c. have a molecular weight of zero

d. generally have no kinetic energy

e. do not exert any pressure

Watch Solution

A piece of metal, initially at room temperature, is heated. Neither a chemical change nor a physical change takes place. During this process what remains constant?

 

A. The density

B. The mass

C. The volume

D. All of these properties remain constant. 

Watch Solution

Which of the following statements are false?

a. Standard temperature and pressure are 25.0°C and 1.000 atm

b. The volume of a fixed quantity of gas maintained at constant temperature is inversely proportional to temperature

c. Gas molecules occupy –0.1% of the total volume of a container

d. In a given sample of an ideal gas. gas molecule behavior is dependent on molecular attraction and repulsion

e. Equal volumes of gases at the same temperature and pressure contain the same numbers of molecules

 

a) a, c, e

b) b, d

c) a, b, d

d) c, d, e

e) b, c, d

Watch Solution

The following information is to be used for the next three problems. A lab bench has three one liter stopped flasks. Flask A contains one mole of NH3 gas. Flask B contains one mole of N2 gas and Flask C contains one mole of SO 2 gas. All are at the same temperature. Which flask has molecules with the greatest average kinetic energy?

a. cannot be determined without more information

b. all are the same

c. A

d. B

e. C

 

Which flask has gas with the greatest density in g/L?

a. cannot be determined without more information

b. all are the same

c. A

d. B

e. C

 

Which flask has the molecules with the greatest average speed (velocity)?

a. cannot be determined without more information

b. all are the same

c. A

d. B

e. C

Watch Solution

For a substance that remains a gas under the conditions listed, deviation from the Ideal Gas Law would be most pronounced at

 

1. 0ºC and 2.0 atm.

2. 100ºC and 2.0 atm.

3. -100ºC and 2.0 atm.

4. 100ºC and 4.0 atm.

5. -100ºC and 4.0 atm. 

Watch Solution

Which of the following is one of the postulates of the kinetic theory of gases?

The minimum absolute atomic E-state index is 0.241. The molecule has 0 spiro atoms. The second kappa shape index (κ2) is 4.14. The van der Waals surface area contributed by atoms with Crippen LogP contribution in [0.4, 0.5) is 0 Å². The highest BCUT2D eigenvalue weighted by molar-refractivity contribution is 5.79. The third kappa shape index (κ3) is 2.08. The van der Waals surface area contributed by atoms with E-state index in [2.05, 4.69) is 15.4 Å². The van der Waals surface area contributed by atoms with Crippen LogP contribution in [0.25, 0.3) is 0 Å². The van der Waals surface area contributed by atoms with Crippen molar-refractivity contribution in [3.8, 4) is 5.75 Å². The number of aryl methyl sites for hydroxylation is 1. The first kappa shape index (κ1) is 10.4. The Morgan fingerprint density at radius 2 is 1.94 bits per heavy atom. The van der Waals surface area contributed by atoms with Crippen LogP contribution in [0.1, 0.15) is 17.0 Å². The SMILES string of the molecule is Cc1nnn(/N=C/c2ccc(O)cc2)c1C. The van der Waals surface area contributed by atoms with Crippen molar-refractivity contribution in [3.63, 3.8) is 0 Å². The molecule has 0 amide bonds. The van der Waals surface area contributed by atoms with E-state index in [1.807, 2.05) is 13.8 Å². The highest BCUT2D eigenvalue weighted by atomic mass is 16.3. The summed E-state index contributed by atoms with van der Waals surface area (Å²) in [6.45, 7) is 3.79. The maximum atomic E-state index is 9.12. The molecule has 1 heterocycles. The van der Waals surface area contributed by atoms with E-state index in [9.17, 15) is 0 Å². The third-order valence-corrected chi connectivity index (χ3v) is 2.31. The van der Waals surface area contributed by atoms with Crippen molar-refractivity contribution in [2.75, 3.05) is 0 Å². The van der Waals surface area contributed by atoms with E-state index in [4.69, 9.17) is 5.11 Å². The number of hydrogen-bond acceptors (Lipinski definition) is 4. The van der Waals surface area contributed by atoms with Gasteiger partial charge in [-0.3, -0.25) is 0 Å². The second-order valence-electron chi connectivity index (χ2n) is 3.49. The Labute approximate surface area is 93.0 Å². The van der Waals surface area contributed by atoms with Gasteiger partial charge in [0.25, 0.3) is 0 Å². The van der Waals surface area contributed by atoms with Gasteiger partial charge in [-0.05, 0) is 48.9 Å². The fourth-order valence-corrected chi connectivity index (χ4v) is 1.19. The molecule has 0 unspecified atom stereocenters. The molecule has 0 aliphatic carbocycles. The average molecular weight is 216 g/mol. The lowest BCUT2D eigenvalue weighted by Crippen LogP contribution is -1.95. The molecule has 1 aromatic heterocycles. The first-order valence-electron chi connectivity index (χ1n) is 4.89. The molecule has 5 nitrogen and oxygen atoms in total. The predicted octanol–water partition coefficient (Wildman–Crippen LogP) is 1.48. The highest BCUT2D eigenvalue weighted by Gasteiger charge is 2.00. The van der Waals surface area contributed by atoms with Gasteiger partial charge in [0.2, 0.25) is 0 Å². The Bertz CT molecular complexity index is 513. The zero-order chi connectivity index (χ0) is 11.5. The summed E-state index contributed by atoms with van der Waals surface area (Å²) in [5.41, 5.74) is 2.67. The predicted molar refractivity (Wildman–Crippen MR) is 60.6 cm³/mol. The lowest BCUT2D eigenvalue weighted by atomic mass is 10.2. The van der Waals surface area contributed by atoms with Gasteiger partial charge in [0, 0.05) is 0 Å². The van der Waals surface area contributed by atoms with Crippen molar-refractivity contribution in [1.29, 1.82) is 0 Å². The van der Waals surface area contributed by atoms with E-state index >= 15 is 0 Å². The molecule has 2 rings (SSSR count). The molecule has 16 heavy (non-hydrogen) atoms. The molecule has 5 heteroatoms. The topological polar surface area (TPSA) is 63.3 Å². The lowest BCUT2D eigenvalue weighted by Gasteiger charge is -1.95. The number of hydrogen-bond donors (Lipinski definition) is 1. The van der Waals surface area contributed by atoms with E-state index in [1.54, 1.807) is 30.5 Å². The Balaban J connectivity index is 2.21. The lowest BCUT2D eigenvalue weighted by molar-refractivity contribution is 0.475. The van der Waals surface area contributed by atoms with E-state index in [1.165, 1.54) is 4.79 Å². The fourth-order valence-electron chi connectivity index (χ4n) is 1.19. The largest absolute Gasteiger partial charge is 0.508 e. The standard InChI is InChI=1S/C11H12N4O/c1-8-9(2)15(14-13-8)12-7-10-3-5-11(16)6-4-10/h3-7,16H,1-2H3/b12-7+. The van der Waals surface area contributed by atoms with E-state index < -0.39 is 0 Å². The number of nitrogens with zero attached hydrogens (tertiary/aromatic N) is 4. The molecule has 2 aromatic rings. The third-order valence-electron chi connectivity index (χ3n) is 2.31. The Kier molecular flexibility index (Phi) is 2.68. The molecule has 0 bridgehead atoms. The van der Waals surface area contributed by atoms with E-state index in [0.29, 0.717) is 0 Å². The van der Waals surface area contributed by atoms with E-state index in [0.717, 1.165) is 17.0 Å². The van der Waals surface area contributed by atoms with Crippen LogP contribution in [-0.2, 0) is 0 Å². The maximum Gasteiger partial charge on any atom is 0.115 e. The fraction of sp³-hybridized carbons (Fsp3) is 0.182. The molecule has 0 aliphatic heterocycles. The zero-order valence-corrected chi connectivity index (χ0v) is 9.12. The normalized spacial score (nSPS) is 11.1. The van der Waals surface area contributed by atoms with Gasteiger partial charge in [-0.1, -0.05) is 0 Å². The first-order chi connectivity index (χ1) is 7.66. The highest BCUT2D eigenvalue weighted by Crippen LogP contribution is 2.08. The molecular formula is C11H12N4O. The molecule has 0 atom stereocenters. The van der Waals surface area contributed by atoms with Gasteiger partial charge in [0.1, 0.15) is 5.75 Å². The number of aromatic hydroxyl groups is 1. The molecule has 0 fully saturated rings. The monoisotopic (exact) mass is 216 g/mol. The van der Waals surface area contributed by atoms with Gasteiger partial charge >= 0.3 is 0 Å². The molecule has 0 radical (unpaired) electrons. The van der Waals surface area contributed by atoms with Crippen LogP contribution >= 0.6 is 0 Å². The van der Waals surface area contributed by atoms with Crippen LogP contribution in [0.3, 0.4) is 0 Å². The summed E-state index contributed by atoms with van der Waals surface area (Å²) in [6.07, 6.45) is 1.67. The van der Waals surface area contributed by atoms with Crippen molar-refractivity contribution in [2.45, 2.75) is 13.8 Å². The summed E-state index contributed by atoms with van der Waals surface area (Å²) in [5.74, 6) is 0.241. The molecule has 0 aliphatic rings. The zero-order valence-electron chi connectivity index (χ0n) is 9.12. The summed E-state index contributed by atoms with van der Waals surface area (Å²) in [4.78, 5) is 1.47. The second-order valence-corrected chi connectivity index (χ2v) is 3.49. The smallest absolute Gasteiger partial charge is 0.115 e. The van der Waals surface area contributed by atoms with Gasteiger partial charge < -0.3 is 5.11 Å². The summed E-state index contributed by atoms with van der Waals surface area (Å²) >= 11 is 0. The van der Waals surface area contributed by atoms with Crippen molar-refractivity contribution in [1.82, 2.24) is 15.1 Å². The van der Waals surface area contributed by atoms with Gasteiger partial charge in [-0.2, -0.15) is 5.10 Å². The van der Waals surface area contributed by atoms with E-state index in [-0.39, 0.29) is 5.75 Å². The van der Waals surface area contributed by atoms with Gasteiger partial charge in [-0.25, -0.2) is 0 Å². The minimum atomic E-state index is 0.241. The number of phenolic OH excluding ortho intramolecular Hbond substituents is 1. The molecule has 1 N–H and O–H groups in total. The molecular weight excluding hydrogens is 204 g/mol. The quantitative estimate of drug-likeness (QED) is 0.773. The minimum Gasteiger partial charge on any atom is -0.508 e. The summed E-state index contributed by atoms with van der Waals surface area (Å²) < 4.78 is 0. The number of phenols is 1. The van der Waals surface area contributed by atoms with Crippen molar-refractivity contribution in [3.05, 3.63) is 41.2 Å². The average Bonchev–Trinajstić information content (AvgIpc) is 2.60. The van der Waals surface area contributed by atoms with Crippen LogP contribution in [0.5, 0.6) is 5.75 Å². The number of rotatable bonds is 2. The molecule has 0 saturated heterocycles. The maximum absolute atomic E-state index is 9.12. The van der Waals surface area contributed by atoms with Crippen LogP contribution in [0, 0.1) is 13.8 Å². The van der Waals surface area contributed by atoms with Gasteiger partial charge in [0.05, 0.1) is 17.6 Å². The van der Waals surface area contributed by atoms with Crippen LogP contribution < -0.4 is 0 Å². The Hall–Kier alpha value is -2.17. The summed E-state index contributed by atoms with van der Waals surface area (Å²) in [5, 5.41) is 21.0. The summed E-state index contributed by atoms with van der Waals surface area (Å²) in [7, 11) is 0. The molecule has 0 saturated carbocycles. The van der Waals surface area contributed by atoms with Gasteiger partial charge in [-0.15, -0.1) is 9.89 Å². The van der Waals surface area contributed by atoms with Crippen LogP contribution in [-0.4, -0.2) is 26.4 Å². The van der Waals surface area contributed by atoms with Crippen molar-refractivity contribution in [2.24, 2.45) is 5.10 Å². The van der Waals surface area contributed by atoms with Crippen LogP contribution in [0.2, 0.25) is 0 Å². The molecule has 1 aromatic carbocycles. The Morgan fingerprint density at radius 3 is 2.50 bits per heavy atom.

a. The average kinetic energy of the molecules of a gas depends only on the temperature and is independent of the mass of the molecules or the gas density.

b. A pure gas consists of a large number of identical molecules separated by distances that are large compared with their size

c. Temperature has meaning in a system of gaseous molecules only when their distribution of speeds is the Maxwell-Boltzmann distribution.

d. At constant temperature, the volume of a sample of gas is a liner function of its temperature.

e. The total pressure of a mixture of gases equals the sum of the portial pressures of the individual gases.

Watch Solution

At the particle level, why do most substances expand when heated?

a) The density of the particles increases

b) The density of the particles decreases

c) The particle motion increases and the spacing between the particles increases

d) The particle motion increases and the spacing between particles decreases

e) The substances undergo a chemical change

Watch Solution

A 250-mL glass bottle was filled with water at 20°C and capped tightly. It was then placed in a refrigerator where the average temperature was -5°C. The next morning the glass bottle was found to have a crack due to the expansion of the liquid. Assuming the glass bottle did not change size upon cooling, calculate the minimum amount of water initially in the bottle that produced the crack.

Density of water at 20°C = 0.998 g/cm 3.

Density of ice at -5°C = 0.916 g/cm 3.

a) 230-mL

b) 247-mL

c) 249.5-mL

d) 212-mL

e) 273-mL

Watch Solution

What is different for 100 mL of water at 0°C versus 100 mL of ice at 0°C?

 

A. Average kinetic energy of molecules.

B. The mass.

C. Arrangement of atoms within the molecule.

D. Size of H2O molecules. 

Watch Solution

Which of these properties is/are characteristic(s) of gases?

a) High compressibility

b) Relatively large distances between molecules

c) Formation of homogeneous mixtures regardless of the nature of gases

d) A and B, and C. 

Watch Solution

Consider the following gas samples:

Sample A: S 2(g); n = 1 mol; T = 800 K; P = 0.20 atm; and

Sample B: O 2(g); n = 2 mol; T = 400 K; P = 0.40 atm

Which one of the following statements is FALSE?

a) The volume of sample A is twice the volume of sample B.

b) The average kinetic energy of the molecules in sample A is twice the average kinetic energy of the molecules in sample B.

c) The fraction of molecules in sample A having a kinetic energy greater than some high fixed value is larger than the fraction of molecules in sample B having kinetic energies greater than that same high fixed value.

d) The mean square velocity of molecules in sample A will be twice as large as the mean square velocity of molecules in sample B.

e) Assuming identical intermolecular forces in the two samples. sample A should be more nearly ideal than sample B. 

Watch Solution

Which of the following statements is false?

a. Condensed states have much higher densities than gases.

b. Molecules are very far apart in gases and closer together in liquids and solids.

c. Gases completely fill any container they occupy and are easily compressed.

d. Vapor refers to a gas formed by evaporation of a liquid or sublimation of a solid.

e. Solid water (ice), unlike most substances, is denser than its liquid form (water).

Watch Solution